The Copyright Office in the Department of Industrial Policy and Promotion has recently issued a public notice stating that the Screenwriters Rights Association of India (“SRAI”) has applied to the Registrar of Copyrights for registration as a copyright society under Section 33 of the Copyright Act, 1957. The public notice and the application by the SRAI are available here. Public comments including suggestions or objections to the application may be addressed to the Copyright Office by September 28, 2017.
From the application and a search of the company’s data available with the registrar of companies, it appears that that the SRAI is a company limited by guarantee, incorporated in February of this year, for pursuing the objective of licensing literary works on behalf of its members, as a copyright society under Section 33 of the Copyright Act. Its governing body consists of screenwriters and film luminaries Saket Choudhary, Javed Akhtar, Anjum Rajbali, Vipul Shah and Kamlesh Pandey. The SRAI has filed its application to administer copyrights in literary works authored by its members, including stories, plays, screenplays and dialogues.
It its application is accepted, the SRAI would be the fifth copyright society registered under the Copyright Act, after the Indian Reprographic Rights Organization, (for literary works), the Indian Singers Rights Association (for performer’s rights), the Indian Performing Right Society (for musical works) and the Phonographic Performance society (for sound recordings). (Edit: Only the registration for ISRA is currently valid, post the 2012 amendments to the Copyright Act, which require re-registration).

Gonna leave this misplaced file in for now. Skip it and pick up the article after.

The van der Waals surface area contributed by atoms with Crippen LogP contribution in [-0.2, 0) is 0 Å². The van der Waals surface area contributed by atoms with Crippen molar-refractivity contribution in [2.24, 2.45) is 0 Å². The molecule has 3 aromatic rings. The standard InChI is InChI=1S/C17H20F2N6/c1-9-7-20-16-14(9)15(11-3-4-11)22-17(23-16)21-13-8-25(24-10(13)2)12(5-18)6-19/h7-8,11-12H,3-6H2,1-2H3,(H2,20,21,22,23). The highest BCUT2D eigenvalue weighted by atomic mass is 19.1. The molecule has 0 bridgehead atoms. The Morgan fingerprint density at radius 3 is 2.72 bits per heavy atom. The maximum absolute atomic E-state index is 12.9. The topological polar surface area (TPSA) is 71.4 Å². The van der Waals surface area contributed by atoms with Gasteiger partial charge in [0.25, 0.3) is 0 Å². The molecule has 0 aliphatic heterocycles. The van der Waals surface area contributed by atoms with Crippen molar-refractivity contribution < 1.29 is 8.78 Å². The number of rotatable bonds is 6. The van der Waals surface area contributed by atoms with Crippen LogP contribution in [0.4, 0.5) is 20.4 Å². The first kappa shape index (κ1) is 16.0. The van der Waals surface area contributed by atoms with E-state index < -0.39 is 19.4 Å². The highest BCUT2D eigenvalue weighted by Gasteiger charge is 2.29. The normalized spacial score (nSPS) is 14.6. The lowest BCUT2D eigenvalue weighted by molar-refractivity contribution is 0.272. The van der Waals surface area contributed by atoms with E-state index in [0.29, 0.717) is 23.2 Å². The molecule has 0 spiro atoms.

The Road Ahead for Collective Licensing – Registered Societies or Private Agencies?
The application comes at a time where the role of copyright societies, and the legitimacy of new models for collective licensing are under a lot of scrutiny. The controversies surrounding copyright societies are a subject we have spilt much ink and ire over at this blog. Most recently these have revolved around the attempts by Collective Rights Organisations (“CROs”) to escape the rigour of the scheme under the Copyright Act, without obtaining registration as a copyright society under Section 33 of the Copyright Act, which requires that licensing of copyright by an organization in its own name must be done only through a copyright society. The amendments to the Copyright Act, in 2012, were introduced to prevent the mismanagement of copyright societies and put them under greater scrutiny. CROs are relying on Section 30 of the Copyright Act, which allows for the owner or their ‘duly authorised agent’ to also issue licenses in their own name, to claim that they are authorised to administer authors’ rights. The Bombay High Court, in the case of Leopold v Novex, had held that Section 33 did not abrogate the possibility of agents licensing works under Section 30. Subsequently, CROs have claimed to be administering licenses as private companies and not subject to the various obligations under the Copyright Act which ensure transparency and accountability of these organisations. However, the Delhi High Court and Bombay High Court have intervened in specific cases where such unregistered CROs have attempted to enforce their rights under Section 30, primarily by designing interim measures for greater transparency such as providing copies of the assignment deeds claimed to have been obtained from the authors. At the same time, Courts have not gone into the larger question of how CROs should be regulated, and what is the scope of private companies in the administration of copyright licenses. Even so, as we reported earlier, new companies such as Phonographic Digital Limited are being incorporated as CROs.
Regardless of the position of law, SRAI can hopefully provide a successful model for CROs, particularly so for the administration of film-writers rights, which are regularly undermined in the Indian film industry.